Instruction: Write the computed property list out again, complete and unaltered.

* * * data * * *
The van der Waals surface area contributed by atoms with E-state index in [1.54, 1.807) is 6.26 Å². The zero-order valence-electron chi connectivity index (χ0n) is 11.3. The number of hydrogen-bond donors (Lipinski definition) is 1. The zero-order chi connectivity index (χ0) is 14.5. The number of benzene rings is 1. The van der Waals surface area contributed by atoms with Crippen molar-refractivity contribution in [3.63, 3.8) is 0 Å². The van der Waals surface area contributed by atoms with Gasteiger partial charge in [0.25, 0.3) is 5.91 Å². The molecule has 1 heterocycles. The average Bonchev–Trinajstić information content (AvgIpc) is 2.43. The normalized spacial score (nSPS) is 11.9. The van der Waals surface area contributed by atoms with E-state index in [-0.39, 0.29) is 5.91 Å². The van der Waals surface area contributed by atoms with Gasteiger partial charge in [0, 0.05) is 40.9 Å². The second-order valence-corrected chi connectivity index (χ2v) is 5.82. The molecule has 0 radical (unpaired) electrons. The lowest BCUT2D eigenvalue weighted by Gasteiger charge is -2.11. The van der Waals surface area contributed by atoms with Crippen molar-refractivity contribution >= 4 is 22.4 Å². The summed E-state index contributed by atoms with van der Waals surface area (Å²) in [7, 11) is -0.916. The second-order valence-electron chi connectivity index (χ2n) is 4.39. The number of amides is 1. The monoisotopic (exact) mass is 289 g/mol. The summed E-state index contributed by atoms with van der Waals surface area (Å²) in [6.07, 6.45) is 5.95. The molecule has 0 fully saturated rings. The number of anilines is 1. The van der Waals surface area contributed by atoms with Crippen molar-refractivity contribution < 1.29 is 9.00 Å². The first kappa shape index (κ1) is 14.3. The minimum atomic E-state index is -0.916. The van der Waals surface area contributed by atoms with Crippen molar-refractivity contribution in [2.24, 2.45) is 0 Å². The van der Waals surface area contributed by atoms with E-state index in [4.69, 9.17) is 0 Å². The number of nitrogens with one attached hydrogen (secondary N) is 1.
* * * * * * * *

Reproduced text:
The van der Waals surface area contributed by atoms with E-state index in [1.54, 1.807) is 6.26 Å². The zero-order valence-electron chi connectivity index (χ0n) is 11.3. The number of hydrogen-bond donors (Lipinski definition) is 1. The zero-order chi connectivity index (χ0) is 14.5. The number of benzene rings is 1. The van der Waals surface area contributed by atoms with Crippen molar-refractivity contribution in [3.63, 3.8) is 0 Å². The van der Waals surface area contributed by atoms with Gasteiger partial charge in [0.25, 0.3) is 5.91 Å². The molecule has 1 heterocycles. The average Bonchev–Trinajstić information content (AvgIpc) is 2.43. The normalized spacial score (nSPS) is 11.9. The van der Waals surface area contributed by atoms with E-state index in [-0.39, 0.29) is 5.91 Å². The van der Waals surface area contributed by atoms with Gasteiger partial charge in [0, 0.05) is 40.9 Å². The second-order valence-corrected chi connectivity index (χ2v) is 5.82. The molecule has 0 radical (unpaired) electrons. The lowest BCUT2D eigenvalue weighted by Gasteiger charge is -2.11. The van der Waals surface area contributed by atoms with Crippen molar-refractivity contribution >= 4 is 22.4 Å². The summed E-state index contributed by atoms with van der Waals surface area (Å²) in [7, 11) is -0.916. The second-order valence-electron chi connectivity index (χ2n) is 4.39. The number of amides is 1. The monoisotopic (exact) mass is 289 g/mol. The summed E-state index contributed by atoms with van der Waals surface area (Å²) in [6.07, 6.45) is 5.95. The molecule has 0 fully saturated rings. The number of anilines is 1. The van der Waals surface area contributed by atoms with Crippen molar-refractivity contribution < 1.29 is 9.00 Å². The first kappa shape index (κ1) is 14.3. The minimum atomic E-state index is -0.916. The van der Waals surface area contributed by atoms with Crippen molar-refractivity contribution in [2.24, 2.45) is 0 Å². The van der Waals surface area contributed by atoms with E-state index in [4.69, 9.17) is 0 Å². The number of nitrogens with one attached hydrogen (secondary N) is 1.